Tag Archives: pink mortar

Three More New Church Videos

Reid Dickie

I always shoot many more pictures than I can use in posts so I’ve assembled the extra church pics into short videos and uploaded them to my YouTube channel.

You get to see contextual views of how and where the building sits, shots of it from many different angles and some sound to accompany the vision. I have featured all three churches in blog posts. Click on the church name to read my blog post. Click picture to watch the video.

St. Mark’s Anglican Church, Minnedosa, MB  2:17

Griswold United Church, Griswold, MB  2:01

St. Anne’s Anglican Church, Poplar Point area, MB  2:26

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Filed under Churches, Day Tripping, Heritage Buildings, Manitoba Heritage, Pioneers

Manitoba Heritage Church – St. Mark’s Anglican, Minnedosa

Reid Dickie

St Mark’s Anglican Church, 108 – 2nd Avenue SW, Minnedosa, MB


Minnedosa boasts one of the best collections of fieldstone buildings on the prairies and exceptional St. Mark’s Anglican Church ranks highly among them. Begun in 1903 and completed the following year, the parishioners chose the Gothic Revival style, typical of Protestant churches, to make their statement. And what a statement it is! The steep pitch of the roof, the sensually pointed narrow windows and the entry canopy which has the feel of once being atop the church (Can anyone verify that with a photograph for me?) all contribute to the style. The plan is transept, meaning the church is in the shape of a cross.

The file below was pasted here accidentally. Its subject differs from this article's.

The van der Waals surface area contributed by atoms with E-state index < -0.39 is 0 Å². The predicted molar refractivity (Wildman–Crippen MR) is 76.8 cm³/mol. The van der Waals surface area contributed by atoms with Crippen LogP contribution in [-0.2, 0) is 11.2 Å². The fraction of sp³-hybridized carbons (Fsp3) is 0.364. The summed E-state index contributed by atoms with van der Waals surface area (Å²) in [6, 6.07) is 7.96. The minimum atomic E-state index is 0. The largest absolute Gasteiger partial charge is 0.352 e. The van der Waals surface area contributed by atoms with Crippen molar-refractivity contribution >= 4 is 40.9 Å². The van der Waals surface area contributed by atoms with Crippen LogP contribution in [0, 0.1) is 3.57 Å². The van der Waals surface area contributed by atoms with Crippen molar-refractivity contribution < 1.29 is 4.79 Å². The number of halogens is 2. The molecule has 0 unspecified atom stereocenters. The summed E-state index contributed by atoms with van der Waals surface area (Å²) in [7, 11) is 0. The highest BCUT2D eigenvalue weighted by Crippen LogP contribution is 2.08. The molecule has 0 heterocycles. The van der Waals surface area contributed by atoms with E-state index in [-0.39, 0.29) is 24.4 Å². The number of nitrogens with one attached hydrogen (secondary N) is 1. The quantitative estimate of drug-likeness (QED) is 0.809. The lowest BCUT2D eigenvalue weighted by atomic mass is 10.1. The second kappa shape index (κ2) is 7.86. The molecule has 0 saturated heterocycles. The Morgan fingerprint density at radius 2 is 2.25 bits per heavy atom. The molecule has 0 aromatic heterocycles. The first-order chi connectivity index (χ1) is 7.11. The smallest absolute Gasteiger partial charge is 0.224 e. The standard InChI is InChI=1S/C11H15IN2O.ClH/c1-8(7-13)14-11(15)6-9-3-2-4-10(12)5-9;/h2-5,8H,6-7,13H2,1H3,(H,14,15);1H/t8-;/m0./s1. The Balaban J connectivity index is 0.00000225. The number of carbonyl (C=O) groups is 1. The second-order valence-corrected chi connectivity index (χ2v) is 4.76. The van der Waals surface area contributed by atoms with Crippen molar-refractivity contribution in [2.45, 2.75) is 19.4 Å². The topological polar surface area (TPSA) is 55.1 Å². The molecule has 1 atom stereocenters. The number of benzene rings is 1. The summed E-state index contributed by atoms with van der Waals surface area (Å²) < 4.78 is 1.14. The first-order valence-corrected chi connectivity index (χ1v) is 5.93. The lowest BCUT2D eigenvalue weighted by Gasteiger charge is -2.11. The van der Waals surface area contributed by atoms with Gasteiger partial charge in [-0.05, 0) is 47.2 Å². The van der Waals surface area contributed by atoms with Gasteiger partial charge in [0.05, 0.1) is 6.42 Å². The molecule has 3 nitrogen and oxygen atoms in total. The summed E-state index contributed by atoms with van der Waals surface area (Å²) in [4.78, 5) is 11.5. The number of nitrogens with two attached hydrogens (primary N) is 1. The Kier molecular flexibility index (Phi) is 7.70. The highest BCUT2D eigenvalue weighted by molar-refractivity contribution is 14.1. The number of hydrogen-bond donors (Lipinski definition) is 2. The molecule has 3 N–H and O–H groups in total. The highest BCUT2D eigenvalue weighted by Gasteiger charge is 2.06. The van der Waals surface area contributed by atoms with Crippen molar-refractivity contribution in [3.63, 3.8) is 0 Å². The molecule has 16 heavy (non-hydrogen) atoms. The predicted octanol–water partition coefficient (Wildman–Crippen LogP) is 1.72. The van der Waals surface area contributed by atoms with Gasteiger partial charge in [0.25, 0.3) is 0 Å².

One of the church’s many distinguishing features is the rare use of pink mortar between the fieldstones. This is most striking on the south side in full sun and complements the deep red trim around the openings.

The fenestration employs single, pairs and trios of pointed windows, all sporting striking trim and multiple panes. Each gable end has a trio of windows on each level.

The original St Mark’s was built on this site in 1885 and, as Minnedosa grew, so did its congregation. Combining professional masons and volunteer labour, the present church arose costing about $5,000. Local history recalls that St. Mark’s rector went out into the countryside and personally conscripted farmers to haul wagonloads of stones to the construction site.

The stone masonry is exquisite, every detail is lovingly executed, St. Mark’s is a fine example of ecclesiastical architecture in a small town.

Watch my short video about St. Mark’s.

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Filed under Churches, Heritage Buildings, Manitoba Heritage, Uncategorized